I mean, they've been ruling the world as it is now... So what? Nothing amazing.

Contemporary management designed by engineers raised in the 1990s is both more libre-entreprise and protective.

It only requires you to be productive, which is fair. At least, it won't deceive you. You know exactly what to expect from it. Doesn't cause any unpleasant surprise.


Yes, but I'm talking about the commune types, not the diluted version of communards, the soixante-huitards that had a political agenda. Cohn-Bendit wasn't the flower power type, you've got it all wrong, the small time hippies had sex and cheap perfume and bad weed to get them through the corporate BS.

Probably the finest people that ever walked this earth, or ever will. Lol

mousquet Apr 20, 2020 5:31 PM

^ Comme l'autre guignol de psycho devenu ultra célèbre faute d'un quelconque talent...?
Ah ouais, Charles Manson. C'est ce genre-là qui me venait à l'esprit.
Ton Cohn-Bendit, c'est presque un innocent en vrai, hein.

Puis si t'es tellement frustré de la baise, ben j'sais pas moi, euuuh... Fais-toi séduisant. Fais quelque-chose, ma gueule. Fais ta vie.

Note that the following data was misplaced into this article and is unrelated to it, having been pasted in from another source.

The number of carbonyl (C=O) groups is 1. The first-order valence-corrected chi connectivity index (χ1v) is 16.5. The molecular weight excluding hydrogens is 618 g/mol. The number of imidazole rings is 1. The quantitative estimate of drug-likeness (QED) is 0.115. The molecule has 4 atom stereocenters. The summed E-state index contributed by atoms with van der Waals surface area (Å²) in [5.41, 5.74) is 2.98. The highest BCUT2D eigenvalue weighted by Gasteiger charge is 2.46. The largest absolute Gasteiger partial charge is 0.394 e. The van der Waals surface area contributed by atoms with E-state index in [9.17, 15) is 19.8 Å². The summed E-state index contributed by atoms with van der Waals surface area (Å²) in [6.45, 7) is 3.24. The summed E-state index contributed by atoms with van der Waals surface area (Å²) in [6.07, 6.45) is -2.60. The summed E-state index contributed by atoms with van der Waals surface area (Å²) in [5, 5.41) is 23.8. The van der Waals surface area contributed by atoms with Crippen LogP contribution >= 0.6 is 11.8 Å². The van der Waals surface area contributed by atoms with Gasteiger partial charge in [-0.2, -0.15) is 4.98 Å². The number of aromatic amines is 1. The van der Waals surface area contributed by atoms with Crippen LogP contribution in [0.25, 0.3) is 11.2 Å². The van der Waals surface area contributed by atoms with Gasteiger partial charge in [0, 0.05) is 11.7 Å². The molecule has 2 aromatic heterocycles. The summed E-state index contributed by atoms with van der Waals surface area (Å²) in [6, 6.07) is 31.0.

Faites chier à la fin avec vos frustrations.

montréaliste Apr 20, 2020 5:58 PM

Quote:

Originally Posted by mousquet (Post 8898896)
^ Comme l'autre guignol de psycho devenu ultra célèbre faute d'un quelconque talent...?
Ah ouais, Charles Manson. C'est ce genre-là qui me venait à l'esprit.
Ton Cohn-Bendit, c'est presque un innocent en vrai, hein.

Puis si t'es tellement frustré de la baise, ben j'sais pas moi, euuuh... Fais-toi séduisant. Fais quelque-chose, ma gueule. Fais ta vie.

Faites chier à la fin avec vos frustrations.

Là, tu t'emporte pour un manque d'humeur, d'humour et de pilules.

Faut pas s'imaginer des trucs, je sais que ta piaule confinatoire, c'est pt'êt' pas l'paradis, mais faut pas 'zagérer quand même.